The Q&A Archives: Joseph's Coat Propagation

Question: I have planted green/yellow Joseph's Coat in my garden and I'd love to have more, but hate the expense of buying many new plants each spring. I am noticing little tiny fuzzy beige or yellow "flowers" appearing on the plant where the leaves connect to the stems. Are these seeds? I hope that's not a stupid question, but they are SO tiny that I was not sure. If they are seeds, do I need to let them mature on the plant & how should they be stored for spring planting?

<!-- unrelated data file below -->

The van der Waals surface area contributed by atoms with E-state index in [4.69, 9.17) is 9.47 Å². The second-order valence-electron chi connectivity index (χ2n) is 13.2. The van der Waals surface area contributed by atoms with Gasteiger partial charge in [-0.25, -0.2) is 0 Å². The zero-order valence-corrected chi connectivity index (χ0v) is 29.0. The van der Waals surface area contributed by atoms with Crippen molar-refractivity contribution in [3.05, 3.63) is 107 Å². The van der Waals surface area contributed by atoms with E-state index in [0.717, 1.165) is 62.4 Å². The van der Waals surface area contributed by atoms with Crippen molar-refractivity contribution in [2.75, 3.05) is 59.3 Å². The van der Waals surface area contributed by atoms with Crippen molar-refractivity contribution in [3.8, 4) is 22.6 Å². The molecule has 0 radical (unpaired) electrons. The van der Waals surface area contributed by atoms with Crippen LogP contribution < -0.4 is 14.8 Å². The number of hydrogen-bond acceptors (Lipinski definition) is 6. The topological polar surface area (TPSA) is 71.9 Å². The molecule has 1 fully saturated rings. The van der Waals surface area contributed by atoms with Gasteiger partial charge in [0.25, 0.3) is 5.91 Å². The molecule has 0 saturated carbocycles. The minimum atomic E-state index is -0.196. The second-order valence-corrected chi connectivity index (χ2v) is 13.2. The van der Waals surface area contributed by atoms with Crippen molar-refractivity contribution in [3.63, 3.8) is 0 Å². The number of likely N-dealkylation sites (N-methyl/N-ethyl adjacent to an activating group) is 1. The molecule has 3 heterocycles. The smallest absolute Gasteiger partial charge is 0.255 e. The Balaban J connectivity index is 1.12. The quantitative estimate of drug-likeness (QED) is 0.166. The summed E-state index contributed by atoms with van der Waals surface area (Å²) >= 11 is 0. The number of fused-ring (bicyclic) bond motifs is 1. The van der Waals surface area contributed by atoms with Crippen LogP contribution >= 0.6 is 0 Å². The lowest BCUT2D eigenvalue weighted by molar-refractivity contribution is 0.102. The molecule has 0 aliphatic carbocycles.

Answer: Alternanthera ficoidea, or Joseph's Coat, is considered a foliage plant for both indoor and outdoor growing. In fact, the variegated leaves are the most outstanding characteristic of this plant. Keep the soil moderately moist and the temperatures between 60 and 85 degrees for best show. Pinching will keep the plant short and bushy. Rather than rely on seeds, take tip cuttings, which root quickly in plain water. If you do so now, you can start cuttings indoors and pot them up to grow indoors all winter long, then transplant the rooted cuttings into the garden next spring.

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